I recently posted on social media asking other Salesforce Admins to share their thoughts on how they would complete the following sentence:
“You know your Salesforce project is in trouble when…“
If you’re relatively new to managing Salesforce projects you might find the list below enlightening (maybe even shocking).
If you’re an experienced Salesforce Administrator, the list below might induce some reflective laughter, moments of shock and perhaps even a bit of post traumatic stress.
You Know Your Salesforce Project Is in Trouble When..
- Nobody is willing to provide requirements and business team suggest that Salesforce implementation should be an exact replica of legacy application.
- Instead of participating in business requirements gathering, senior leaders within the organization insist on saying “Just turn it on! Just set it up so that we can log in!”
- Your company’s founder says, “it’s just a database with a fancy GUI, how hard could this be?” and decides they can do all the configuration themselves.
- Nobody knows what fields are needed or where the data is coming from!
- Your team has an “Apex First” mindset.
- You get your quarterly invoice and you balance it against the competition pricing.
- The client asks why opportunities are needed, let’s just record everything under account notes.
- Senior Management wants to run the business on the Opportunity…with 500 fields, and everyone needs to see all the fields.
- Salesforce certifications means nothing and experienced certified team members are treated as “Level 0” support.
- There is no clear business process to configure and the expectation is that Salesforce will fix that.
- The organization has more profiles than roles and every profile has just one users and the name of the profile is the name of the user.
- Client doesn’t have someone who “owns” the Salesforce project from the business side.
- The business is unable to identify consistent business requirements.
- Each question asking for clarification on business requirements results in senior leadership cc’ing 5+ new people who were never previously identified, without identifying who within the organization is the subject matter expert to give the clarification needed to proceed.
- The data quality is horrible and no one feels accountable to clean it and everyone assumes that “the system” should have a feature to clean the inaccurate data itself.
- There is lack of vision by the management to understand how to leverage the Salesforce platform to streamline and automate processes – instead of simply replicating the same backwards manual way things have always been done….in Excel.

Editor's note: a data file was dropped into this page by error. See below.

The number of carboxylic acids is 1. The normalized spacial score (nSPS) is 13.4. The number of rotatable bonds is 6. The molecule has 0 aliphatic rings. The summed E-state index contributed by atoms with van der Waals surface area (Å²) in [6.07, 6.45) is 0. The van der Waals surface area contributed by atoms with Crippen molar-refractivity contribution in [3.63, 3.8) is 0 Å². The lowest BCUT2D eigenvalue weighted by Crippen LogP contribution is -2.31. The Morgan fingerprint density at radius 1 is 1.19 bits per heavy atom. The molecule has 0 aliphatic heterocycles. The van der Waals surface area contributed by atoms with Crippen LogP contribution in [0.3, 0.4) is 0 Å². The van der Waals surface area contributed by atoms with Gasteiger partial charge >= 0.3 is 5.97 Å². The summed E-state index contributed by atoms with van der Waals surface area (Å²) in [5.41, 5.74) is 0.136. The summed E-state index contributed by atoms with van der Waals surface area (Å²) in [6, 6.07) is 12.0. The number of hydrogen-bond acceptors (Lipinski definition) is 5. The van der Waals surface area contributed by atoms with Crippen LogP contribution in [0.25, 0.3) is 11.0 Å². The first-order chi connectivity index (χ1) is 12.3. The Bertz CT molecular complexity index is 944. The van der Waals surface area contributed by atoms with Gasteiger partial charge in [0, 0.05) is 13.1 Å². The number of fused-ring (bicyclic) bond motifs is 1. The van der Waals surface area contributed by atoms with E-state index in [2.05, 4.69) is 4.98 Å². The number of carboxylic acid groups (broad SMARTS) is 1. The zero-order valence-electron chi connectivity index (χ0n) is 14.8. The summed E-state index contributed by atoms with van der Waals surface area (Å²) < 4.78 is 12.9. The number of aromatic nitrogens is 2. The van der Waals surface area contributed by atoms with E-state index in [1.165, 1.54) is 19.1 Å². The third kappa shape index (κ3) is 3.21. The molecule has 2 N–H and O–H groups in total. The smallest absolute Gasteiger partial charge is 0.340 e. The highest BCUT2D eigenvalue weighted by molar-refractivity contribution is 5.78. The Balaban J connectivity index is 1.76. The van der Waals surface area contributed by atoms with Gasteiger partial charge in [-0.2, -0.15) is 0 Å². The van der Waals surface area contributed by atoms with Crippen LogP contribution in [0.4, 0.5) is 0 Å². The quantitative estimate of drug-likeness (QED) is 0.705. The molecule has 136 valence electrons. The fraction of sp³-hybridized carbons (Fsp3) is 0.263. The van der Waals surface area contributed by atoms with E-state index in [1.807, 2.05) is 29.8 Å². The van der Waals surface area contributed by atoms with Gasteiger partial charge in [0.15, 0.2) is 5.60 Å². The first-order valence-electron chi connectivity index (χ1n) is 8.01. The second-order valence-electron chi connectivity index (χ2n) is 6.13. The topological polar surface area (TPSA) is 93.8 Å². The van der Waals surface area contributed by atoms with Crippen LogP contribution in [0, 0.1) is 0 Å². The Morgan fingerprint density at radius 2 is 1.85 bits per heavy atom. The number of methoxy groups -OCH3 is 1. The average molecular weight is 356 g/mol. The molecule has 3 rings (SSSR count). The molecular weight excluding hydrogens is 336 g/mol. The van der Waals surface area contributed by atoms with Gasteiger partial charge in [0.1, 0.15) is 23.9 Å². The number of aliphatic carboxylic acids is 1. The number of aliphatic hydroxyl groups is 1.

- The wrong people do the analysis, resulting in non-usable business requirements.
- There is no governance or stewardship.
- No one wants to dedicate any time, resources or any effort at all into training end users on how to use Salesforce once we go live.
- There is no plan on how we are going to maintain Salesforce once we go live.
- Management thinks that Salesforce is simply “ONE OF” the other systems that we have (resulting in siloed data being dispersed across multiple systems throughout the organization, making 360 degree reporting practically impossible).
- The organization cannot articulate their current or future state business processes.
- Middle management within the organization is VERY middle/low (with no authority, minimal experience and incapable of helping to implement any change within the organization).
- The team insists that they can’t log into Salesforce (because they aren’t technical, refuse to remember another password, it’s beneath them, or some other lame excuse)…so they would rather just keep entering their data in Excel expecting it to be automatically imported into Salesforce every night.
- Business leaders insist that they need “to see all fields for all records” on the homepage.
- Stakeholders try to build “Salesforce-based Excel” with Lightning.
- Business participants trivialize User Acceptance Testing, insist that everything should “just go live” and then come up with new business requirements (never documented or agreed-to previously), arrogantly screaming that since their (new) requirements are missing, the project is a failure and they will just use Excel instead.
- The “Salesforce Admins” or “Power Users” don’t know the difference between a tab, a field, record type, object or record.
- The “Salesforce Admins” keep insisting that Lightning is a whole brand new database and an entirely new platform.
- Business users keep insisting on replicating the same fields on multiple objects, without any comprehension that users will vomit when they see several hundred fields on each screen.
- After business requirements gathering, configuration, user acceptance testing and end user training, the team expects an integration (never before discussed) should “just be there!”